• Cultural Translation: Despite the series being pretty blatantly set in Britain, the American version is dubbed with US accents. Reputedly the dub is at least partly to avoid confusion over words like "football".
  • Darker and Edgier: The 2017 feature film special "Mega Machines" is noticeably darker compared to even earlier episodes, with its first ever villain (Conrad) who outright threatens to scrap his machines if they don't do as he says, and a full-on flooding that's taken surprisingly seriously.
  • Dreadful Musician: Bob in "Bob's Bugle". He constructed a crafted trumpet out of leftover brass radiator pipes and a funnel, and had no idea that the music he is playing from his trumpet is so awful that everyone, except Roley, couldn't bear it. The music was so bad that it kept the machines awake one night when Bob plays his makeshift trumpet before going to bed.
  • Dub Species Change: The American dub changes every mention of hedgehogs into porcupines.
  • Early-Installment Weirdness: A Pilot of the show from 1997 exists. It was unknown for 23 years until it resurfaced online in 2020. Scoop was originally named Digger, Bob looked more humanoid and had thick pink lips. Here it is.
  • The Eeyore: Lofty.
  • Egopolis: The main location for the original series is called Bobsville, named after Bob himself.
  • Filthy Fun: Muck likes getting dirty, and claims he would roll in the mud nonstop if he was Dizzy's size.
  • Foreshadowing: In "Clumsy Roley", Mr. Fothergill says he thinks he may be allergic to parrots. This theory is comfirmed in the season 7 episode "Hamish's New Home".
  • Four-Fingered Hands: All humans in the original series have this. However, it was one of the most notable shows to be re-shot in Japan so that the characters have five fingers on each hand due to cultural reasons.
  • Genki Girl: Dizzy the concrete mixer.
  • Injured Limb Episode: In one episode, a background character Mavis sprains her ankle on a jogging machine.
  • Laser-Guided Karma: Spud will get his comeuppance for the trouble he caused for Bob and his team in most episodes.
    • In "Travis Paints the Town", Spud secretly hooks the line-marking machine onto Travis and tricks him into hurrying off to the duck pond saying that Farmer Pickles wants him there immediately. However, Spud is soon found out by Farmer Pickles and Bob who then punish Spud by forcing him to clean up the lines that Travis has left behind as well as the white paint spillage from the line marking machine after Travis swerved to avoid crashing into Muck.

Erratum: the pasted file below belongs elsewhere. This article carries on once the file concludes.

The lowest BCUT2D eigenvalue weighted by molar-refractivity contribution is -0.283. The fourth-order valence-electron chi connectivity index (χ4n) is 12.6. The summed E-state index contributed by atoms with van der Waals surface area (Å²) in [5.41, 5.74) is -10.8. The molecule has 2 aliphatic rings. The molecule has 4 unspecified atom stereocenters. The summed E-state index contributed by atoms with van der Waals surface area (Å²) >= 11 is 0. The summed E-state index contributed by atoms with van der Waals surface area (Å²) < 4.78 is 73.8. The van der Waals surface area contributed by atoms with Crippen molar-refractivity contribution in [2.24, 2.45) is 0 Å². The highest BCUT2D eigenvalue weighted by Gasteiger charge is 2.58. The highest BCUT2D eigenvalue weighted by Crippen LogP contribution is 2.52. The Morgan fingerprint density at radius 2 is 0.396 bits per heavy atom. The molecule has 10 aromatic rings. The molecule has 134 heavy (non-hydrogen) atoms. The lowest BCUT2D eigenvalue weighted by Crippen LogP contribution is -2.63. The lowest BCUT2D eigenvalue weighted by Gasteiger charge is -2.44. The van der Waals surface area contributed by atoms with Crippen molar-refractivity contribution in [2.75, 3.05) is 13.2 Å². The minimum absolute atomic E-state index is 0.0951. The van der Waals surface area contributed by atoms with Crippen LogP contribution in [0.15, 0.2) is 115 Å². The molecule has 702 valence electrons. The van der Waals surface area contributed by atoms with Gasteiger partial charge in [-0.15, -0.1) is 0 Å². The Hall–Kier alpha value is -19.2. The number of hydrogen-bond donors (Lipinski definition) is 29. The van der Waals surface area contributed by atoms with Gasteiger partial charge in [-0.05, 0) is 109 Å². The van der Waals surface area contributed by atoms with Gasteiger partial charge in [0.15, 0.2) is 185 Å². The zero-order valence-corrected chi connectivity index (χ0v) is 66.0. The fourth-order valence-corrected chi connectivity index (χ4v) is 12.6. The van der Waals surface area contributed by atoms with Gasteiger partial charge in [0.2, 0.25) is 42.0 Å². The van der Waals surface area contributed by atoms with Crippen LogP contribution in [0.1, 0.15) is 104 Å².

• In "Naughty Spud" when Bob is on the roof of Travis' new shed that is under construction, Spud takes the ladder behind his back and uses it to pick all the apples from the tree before coming back with a tummy ache after eating too many apples.
  • Licensed Game: There was video game titled Bob the Builder: Can We Fix It? released in 2000 for both PC and PS1. There was a GBC game based on the show, too, titled Bob the Builder: Fix it Fun!.
  • Market-Based Title: The Scottish Gaelic dub is called Calum Clachairnote  to keep the Alliterative Title, making Bob fall victim to Dub Name Change in the process.
  • Missing Mom: JJ lives with his daughter, Molly, whose mother is never seen nor mentioned.
    • Leo from the reboot counts too. His father Curtis is a recurring character, but his mother is never seen or mentioned.
  • The Movie: While the show had a few 50-minute specials early on ("A Christmas to Remember", "The Knights of Can-a-Lot" (or "The Knights of Fix-a-Lot" in the US), "Snowed Under: The Bobblesberg Winter Games", and "Built to be Wild"), there wasn't an actual movie as such until the show's first feature length movie "Race to the Finish". The short lived "Ready Steady Build" series also had two "movie specials" ("The Legend of the Golden Hammer" (or "The Golden Hammer: The Movie" in the US) and "The Big Dino Dig"). The 2015 reboot recently released its first special entitled "Mega Machines: The Movie".
  • Mr Fix It: There's a reason he's called "Bob The Builder."
  • Never Trust a Trailer: The reboot aired on PBS Kids, which was also the channel that aired the last few seasons of the original incarnation of the show. As a result, some PBS affiliates used an up next bumper used for the older series, which has a different animation style than the reboot does.